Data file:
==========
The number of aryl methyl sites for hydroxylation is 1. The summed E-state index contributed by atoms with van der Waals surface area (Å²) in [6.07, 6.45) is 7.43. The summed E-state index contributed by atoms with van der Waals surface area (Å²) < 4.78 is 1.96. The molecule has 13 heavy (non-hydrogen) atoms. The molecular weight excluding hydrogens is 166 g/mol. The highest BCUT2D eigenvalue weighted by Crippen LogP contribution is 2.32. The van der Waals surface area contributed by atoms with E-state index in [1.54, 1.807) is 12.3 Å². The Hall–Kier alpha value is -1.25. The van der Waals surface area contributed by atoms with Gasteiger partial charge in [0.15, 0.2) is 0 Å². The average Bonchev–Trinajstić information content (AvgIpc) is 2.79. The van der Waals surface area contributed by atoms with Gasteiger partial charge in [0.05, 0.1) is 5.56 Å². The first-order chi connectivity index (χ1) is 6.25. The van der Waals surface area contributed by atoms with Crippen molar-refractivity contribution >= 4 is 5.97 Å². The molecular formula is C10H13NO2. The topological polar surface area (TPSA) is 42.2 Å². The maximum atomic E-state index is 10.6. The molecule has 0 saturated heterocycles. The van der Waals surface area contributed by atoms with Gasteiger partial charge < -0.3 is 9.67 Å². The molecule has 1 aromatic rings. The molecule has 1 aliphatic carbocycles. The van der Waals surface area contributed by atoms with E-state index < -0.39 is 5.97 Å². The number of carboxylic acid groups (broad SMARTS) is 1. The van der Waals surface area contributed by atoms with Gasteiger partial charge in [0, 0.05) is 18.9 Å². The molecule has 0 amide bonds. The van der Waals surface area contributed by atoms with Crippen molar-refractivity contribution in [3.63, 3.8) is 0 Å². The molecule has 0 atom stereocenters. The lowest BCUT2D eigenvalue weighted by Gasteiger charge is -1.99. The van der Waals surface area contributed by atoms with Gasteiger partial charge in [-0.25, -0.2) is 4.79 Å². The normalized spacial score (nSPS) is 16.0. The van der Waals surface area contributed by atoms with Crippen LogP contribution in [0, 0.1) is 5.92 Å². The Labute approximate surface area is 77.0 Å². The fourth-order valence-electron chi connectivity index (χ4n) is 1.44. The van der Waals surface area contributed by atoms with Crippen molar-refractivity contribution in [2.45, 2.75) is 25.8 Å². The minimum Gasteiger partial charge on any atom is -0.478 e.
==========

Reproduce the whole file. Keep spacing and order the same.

The number of aryl methyl sites for hydroxylation is 1. The summed E-state index contributed by atoms with van der Waals surface area (Å²) in [6.07, 6.45) is 7.43. The summed E-state index contributed by atoms with van der Waals surface area (Å²) < 4.78 is 1.96. The molecule has 13 heavy (non-hydrogen) atoms. The molecular weight excluding hydrogens is 166 g/mol. The highest BCUT2D eigenvalue weighted by Crippen LogP contribution is 2.32. The van der Waals surface area contributed by atoms with E-state index in [1.54, 1.807) is 12.3 Å². The Hall–Kier alpha value is -1.25. The van der Waals surface area contributed by atoms with Gasteiger partial charge in [0.15, 0.2) is 0 Å². The average Bonchev–Trinajstić information content (AvgIpc) is 2.79. The van der Waals surface area contributed by atoms with Gasteiger partial charge in [0.05, 0.1) is 5.56 Å². The first-order chi connectivity index (χ1) is 6.25. The van der Waals surface area contributed by atoms with Crippen molar-refractivity contribution >= 4 is 5.97 Å². The molecular formula is C10H13NO2. The topological polar surface area (TPSA) is 42.2 Å². The maximum atomic E-state index is 10.6. The molecule has 0 saturated heterocycles. The van der Waals surface area contributed by atoms with Gasteiger partial charge < -0.3 is 9.67 Å². The molecule has 1 aromatic rings. The molecule has 1 aliphatic carbocycles. The van der Waals surface area contributed by atoms with E-state index < -0.39 is 5.97 Å². The number of carboxylic acid groups (broad SMARTS) is 1. The van der Waals surface area contributed by atoms with Gasteiger partial charge in [0, 0.05) is 18.9 Å². The molecule has 0 amide bonds. The van der Waals surface area contributed by atoms with Crippen molar-refractivity contribution in [3.63, 3.8) is 0 Å². The molecule has 0 atom stereocenters. The lowest BCUT2D eigenvalue weighted by Gasteiger charge is -1.99. The van der Waals surface area contributed by atoms with Gasteiger partial charge in [-0.25, -0.2) is 4.79 Å². The normalized spacial score (nSPS) is 16.0. The van der Waals surface area contributed by atoms with Crippen LogP contribution in [0, 0.1) is 5.92 Å². The Labute approximate surface area is 77.0 Å². The fourth-order valence-electron chi connectivity index (χ4n) is 1.44. The van der Waals surface area contributed by atoms with Crippen molar-refractivity contribution in [2.45, 2.75) is 25.8 Å². The minimum Gasteiger partial charge on any atom is -0.478 e.